Challenges of Teaching the Civil War

n1572390066_30165665_223Next week I will be heading down to Richmond to take part in the American Civil War Museum’s 3-day conference, “Lincoln and the South.” at the University of Richmond.  It’s an all-star line-up of Civil War scholars, including William J. Cooper, Michael Burlingame, David Blight, Brian Dirck – you get the picture.  I will be leading a discussion on Saturday morning for teachers on the challenges of teaching the Civil War and Lincoln in the classroom.  The teachers will range from kindergarten through the college level.

I am working on a set of questions for the participants to consider concerning some of the most challenging aspects of teaching the subject.   What are the most difficult aspects of the Civil War to teach and why?  What are some of the most common assumptions that students bring to the classroom regarding the war and what are some effective ways to challenge those assumptions?  Finally, what biases/assumptions do we as teachers bring to the classroom and to what extent does our own discomfort with some of the more divisive issues shape the way we teach?  Finally, I hope to introduce some strategies for teachers to employ to address some of these issues.

What do you think?

[photo of me teaching on Monument Avenue, Richmond, Virginia]
5 comments… add one
  • Ole roy Feb 5, 2010 @ 15:42

    It is a dang burn shame to see a great Historical figure like Cleburne be used to make a buck.

    • Kevin Levin Feb 5, 2010 @ 15:53

      It is unfortunate, but I want to make it clear that I do not reduce this simply to the desire to want to make a buck. I have no doubt that the author of this graphic novel set out to write a compelling story based on history. The problem is that these stories are complex and in this case are ripe with myth and misunderstanding.

  • Kevin Levin Mar 7, 2009 @ 3:32


    Thanks for another thoughtful comment. You said, “Sadly, a lot of teachers do it and are not even aware that they are doing it.” It’s this kind of bias that I am most interested in, and I can use myself as an example. No doubt, my overuse or even abuse of the label neo-Confederate was a sign of a certain shortsightedness and inability to draw necessary distinctions. I wasn’t even aware that I was doing it, but I haven’t used it on this blog (apart from a few occasions where it seemed suited) in quite some time. Further, you are absolutely correct in pointing out that the failure to maintain an open classroom often leads to a stifled discussion and even worse. My guess is that there are plenty of examples of this when teaching such a controversial subject such as the Civil War.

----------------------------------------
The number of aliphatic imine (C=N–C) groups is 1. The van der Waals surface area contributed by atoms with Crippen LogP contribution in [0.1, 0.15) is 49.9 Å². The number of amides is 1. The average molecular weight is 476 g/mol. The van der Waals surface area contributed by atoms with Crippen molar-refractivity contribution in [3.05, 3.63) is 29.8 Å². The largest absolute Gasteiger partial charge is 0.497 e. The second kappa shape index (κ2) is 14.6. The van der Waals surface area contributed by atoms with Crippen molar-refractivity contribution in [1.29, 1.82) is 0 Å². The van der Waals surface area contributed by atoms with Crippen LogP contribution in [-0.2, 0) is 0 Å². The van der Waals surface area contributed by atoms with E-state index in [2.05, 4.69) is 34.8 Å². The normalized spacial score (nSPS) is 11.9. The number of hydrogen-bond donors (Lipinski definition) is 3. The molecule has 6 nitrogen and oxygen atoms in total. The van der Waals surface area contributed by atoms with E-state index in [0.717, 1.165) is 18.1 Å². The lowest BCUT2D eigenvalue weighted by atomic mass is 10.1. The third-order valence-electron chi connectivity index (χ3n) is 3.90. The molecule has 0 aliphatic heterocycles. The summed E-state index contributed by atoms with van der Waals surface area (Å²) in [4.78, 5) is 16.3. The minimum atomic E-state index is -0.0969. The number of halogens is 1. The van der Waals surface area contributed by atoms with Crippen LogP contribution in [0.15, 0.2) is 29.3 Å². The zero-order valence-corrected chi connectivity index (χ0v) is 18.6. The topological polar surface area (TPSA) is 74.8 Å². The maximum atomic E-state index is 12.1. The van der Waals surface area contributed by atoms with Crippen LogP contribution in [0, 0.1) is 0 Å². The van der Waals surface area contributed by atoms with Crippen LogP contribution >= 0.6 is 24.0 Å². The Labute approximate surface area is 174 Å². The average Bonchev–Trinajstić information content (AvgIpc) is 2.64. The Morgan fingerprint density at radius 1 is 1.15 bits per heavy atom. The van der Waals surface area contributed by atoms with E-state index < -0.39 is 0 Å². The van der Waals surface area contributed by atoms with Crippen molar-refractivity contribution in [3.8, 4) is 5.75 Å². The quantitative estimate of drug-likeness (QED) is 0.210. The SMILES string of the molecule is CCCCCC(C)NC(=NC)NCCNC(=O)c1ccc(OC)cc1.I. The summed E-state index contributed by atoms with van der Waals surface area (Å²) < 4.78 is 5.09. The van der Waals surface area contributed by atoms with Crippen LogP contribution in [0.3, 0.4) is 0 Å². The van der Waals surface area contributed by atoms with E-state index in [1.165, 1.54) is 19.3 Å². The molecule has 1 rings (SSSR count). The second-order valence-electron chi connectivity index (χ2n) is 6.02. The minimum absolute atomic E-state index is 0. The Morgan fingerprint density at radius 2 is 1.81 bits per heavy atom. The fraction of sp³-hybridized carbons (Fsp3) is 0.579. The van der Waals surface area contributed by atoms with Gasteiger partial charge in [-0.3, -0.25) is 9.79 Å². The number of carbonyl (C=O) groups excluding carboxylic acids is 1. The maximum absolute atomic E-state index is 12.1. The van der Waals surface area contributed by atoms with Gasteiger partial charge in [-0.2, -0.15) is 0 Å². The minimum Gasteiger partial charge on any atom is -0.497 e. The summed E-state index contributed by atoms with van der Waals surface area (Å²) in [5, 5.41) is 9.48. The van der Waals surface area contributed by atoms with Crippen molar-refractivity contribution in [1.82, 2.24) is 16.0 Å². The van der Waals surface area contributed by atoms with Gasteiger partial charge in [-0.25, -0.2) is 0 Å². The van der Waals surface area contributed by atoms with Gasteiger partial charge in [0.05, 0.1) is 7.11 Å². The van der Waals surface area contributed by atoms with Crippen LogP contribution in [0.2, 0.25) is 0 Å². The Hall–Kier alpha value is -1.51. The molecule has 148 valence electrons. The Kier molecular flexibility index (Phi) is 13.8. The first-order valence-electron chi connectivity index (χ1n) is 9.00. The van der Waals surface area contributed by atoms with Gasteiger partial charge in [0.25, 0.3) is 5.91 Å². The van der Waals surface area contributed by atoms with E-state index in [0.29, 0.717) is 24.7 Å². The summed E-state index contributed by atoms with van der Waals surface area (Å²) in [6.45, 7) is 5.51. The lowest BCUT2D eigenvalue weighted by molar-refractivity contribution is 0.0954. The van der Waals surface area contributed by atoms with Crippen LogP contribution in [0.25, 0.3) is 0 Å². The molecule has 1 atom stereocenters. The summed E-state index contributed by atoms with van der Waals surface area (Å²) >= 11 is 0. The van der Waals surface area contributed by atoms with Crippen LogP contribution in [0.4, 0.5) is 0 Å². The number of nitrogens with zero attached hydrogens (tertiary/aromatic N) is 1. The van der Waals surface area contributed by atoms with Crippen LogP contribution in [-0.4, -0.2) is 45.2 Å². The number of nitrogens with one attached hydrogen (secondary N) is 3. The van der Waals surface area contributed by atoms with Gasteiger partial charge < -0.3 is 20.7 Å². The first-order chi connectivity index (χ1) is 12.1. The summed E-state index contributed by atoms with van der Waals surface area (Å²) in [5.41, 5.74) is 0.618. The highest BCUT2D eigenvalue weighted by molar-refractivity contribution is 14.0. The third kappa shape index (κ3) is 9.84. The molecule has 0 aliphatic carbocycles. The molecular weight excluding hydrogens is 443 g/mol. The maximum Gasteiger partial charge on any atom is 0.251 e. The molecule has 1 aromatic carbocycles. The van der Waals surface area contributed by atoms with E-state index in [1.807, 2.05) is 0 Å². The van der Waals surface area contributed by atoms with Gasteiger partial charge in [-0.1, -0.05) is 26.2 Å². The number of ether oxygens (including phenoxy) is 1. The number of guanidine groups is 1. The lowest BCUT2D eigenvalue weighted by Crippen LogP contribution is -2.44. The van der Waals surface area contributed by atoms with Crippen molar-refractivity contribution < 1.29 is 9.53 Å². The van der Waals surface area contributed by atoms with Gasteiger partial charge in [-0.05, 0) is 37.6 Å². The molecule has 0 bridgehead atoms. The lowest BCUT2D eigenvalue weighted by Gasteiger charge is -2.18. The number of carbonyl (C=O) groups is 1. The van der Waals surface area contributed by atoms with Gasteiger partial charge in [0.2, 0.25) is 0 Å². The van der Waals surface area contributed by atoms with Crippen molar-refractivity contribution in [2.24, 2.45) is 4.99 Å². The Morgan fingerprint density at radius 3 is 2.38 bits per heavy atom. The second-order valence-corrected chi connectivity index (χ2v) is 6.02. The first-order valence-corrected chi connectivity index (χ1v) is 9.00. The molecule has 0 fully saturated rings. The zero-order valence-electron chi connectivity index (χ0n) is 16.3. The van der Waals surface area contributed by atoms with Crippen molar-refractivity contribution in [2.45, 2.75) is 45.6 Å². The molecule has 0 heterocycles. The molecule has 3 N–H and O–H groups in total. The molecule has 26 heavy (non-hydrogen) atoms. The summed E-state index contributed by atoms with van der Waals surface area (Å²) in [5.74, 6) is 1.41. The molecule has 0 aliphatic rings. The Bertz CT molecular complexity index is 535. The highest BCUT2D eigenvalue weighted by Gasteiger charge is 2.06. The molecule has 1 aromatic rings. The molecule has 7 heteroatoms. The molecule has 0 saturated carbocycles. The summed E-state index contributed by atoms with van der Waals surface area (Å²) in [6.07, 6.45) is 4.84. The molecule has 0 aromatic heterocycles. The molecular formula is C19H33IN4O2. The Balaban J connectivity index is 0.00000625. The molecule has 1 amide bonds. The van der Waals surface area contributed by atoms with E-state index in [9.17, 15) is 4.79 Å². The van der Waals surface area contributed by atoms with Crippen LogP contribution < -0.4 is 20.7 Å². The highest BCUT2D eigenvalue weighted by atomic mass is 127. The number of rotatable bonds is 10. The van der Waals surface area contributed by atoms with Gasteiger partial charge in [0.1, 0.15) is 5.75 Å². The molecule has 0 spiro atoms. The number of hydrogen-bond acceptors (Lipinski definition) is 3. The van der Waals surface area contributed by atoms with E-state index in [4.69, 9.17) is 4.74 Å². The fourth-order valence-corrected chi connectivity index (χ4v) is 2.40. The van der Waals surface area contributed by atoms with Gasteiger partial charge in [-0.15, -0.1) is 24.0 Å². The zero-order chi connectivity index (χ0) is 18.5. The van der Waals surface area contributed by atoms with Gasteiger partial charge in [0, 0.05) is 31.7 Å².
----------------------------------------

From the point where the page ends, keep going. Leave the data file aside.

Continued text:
• Crystal Marshall Mar 6, 2009 @ 9:19

    From the student perspective–I think another issue is not just challenging false assumptions, but balancing the different assumptions as a whole. I’m currently in a philosophy class where we have every perspective ranging from rationalists to empiricists to idealists to materialists. The challenge for my teacher is to find a way to teach the basics of philosophy while being aware of and managing all of the differing viewpoints–making sure that there’s something in the discussion for everybody, giving credit where credit is due and asking probing questions when there’s a lack of evidence or a false assumption for an idea.

    Unfortunately, I’ve also been in classes where the teachers blatantly show their biases and demean other opinions while trying to shove their view down everyone else’s throat. Sadly, a lot of teachers do it and are not even aware that they are doing it. Once again, I give kudos to my philosophy professor for the way he handles disagreeing views. He asks honest and deep questions that allow the student to really think about his or her view and reason it out to see if the view is valid or not. Rather than just coming out and criticizing a view, which can cause a student to become defensive, asking questions allows the student to really think about his or her knowledge and correct it through his or her own reasoning, which builds the student’s intellectual skills and self-confidence.

  • Herschel Sarnoff Mar 6, 2009 @ 7:54

    Although I have retired to run my PowerPoint business I Loved teaching the Civil War even thought they removed it from the calif high school curriculum. I taught the Civil War in a unique way using GIS and 1860 census data. You can see some of the projects my students did here:
    then click on one of the file formats
    Word Doc (2.2 MB) | PDF (1.4 MB) | Student Maps

    We also produce PowerPoints on U.S. and world History including 4 titles you might be interested in. They are Slavery, Causes of the Civil War, Civil War and Reconstruction. I would be happy to send you one at no cost (via the internet) if you think they would be helpful. Please take a look at the GIS site and read the objective of the project. It was so exciting to see my students create maps and concepts that had never been done before.

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